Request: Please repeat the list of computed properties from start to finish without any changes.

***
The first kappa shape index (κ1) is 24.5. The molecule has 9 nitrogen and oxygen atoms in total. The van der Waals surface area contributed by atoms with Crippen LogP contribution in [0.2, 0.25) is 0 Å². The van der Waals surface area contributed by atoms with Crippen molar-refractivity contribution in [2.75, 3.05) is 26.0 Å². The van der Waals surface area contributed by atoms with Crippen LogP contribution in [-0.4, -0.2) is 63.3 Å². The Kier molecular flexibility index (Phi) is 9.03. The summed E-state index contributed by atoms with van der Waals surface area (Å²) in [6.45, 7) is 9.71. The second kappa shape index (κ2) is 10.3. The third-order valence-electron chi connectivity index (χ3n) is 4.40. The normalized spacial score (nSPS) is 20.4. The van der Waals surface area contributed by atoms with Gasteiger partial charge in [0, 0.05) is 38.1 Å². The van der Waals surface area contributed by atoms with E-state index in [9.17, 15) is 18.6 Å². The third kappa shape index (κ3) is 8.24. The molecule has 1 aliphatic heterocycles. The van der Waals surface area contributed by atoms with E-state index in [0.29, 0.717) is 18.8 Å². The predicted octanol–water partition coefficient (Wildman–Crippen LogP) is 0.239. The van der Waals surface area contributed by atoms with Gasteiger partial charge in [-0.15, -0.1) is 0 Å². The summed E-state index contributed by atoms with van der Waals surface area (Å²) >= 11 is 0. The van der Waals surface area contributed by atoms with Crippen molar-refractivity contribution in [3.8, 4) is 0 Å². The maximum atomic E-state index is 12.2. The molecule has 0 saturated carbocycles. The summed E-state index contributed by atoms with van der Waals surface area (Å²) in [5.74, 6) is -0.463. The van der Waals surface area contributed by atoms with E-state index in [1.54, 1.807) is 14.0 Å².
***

The first kappa shape index (κ1) is 24.5. The molecule has 9 nitrogen and oxygen atoms in total. The van der Waals surface area contributed by atoms with Crippen LogP contribution in [0.2, 0.25) is 0 Å². The van der Waals surface area contributed by atoms with Crippen molar-refractivity contribution in [2.75, 3.05) is 26.0 Å². The van der Waals surface area contributed by atoms with Crippen LogP contribution in [-0.4, -0.2) is 63.3 Å². The Kier molecular flexibility index (Phi) is 9.03. The summed E-state index contributed by atoms with van der Waals surface area (Å²) in [6.45, 7) is 9.71. The second kappa shape index (κ2) is 10.3. The third-order valence-electron chi connectivity index (χ3n) is 4.40. The normalized spacial score (nSPS) is 20.4. The van der Waals surface area contributed by atoms with Gasteiger partial charge in [0, 0.05) is 38.1 Å². The van der Waals surface area contributed by atoms with E-state index in [9.17, 15) is 18.6 Å². The third kappa shape index (κ3) is 8.24. The molecule has 1 aliphatic heterocycles. The van der Waals surface area contributed by atoms with E-state index in [0.29, 0.717) is 18.8 Å². The predicted octanol–water partition coefficient (Wildman–Crippen LogP) is 0.239. The van der Waals surface area contributed by atoms with Gasteiger partial charge in [-0.15, -0.1) is 0 Å². The summed E-state index contributed by atoms with van der Waals surface area (Å²) >= 11 is 0. The van der Waals surface area contributed by atoms with Crippen molar-refractivity contribution in [3.8, 4) is 0 Å². The maximum atomic E-state index is 12.2. The molecule has 0 saturated carbocycles. The summed E-state index contributed by atoms with van der Waals surface area (Å²) in [5.74, 6) is -0.463. The van der Waals surface area contributed by atoms with E-state index in [1.54, 1.807) is 14.0 Å².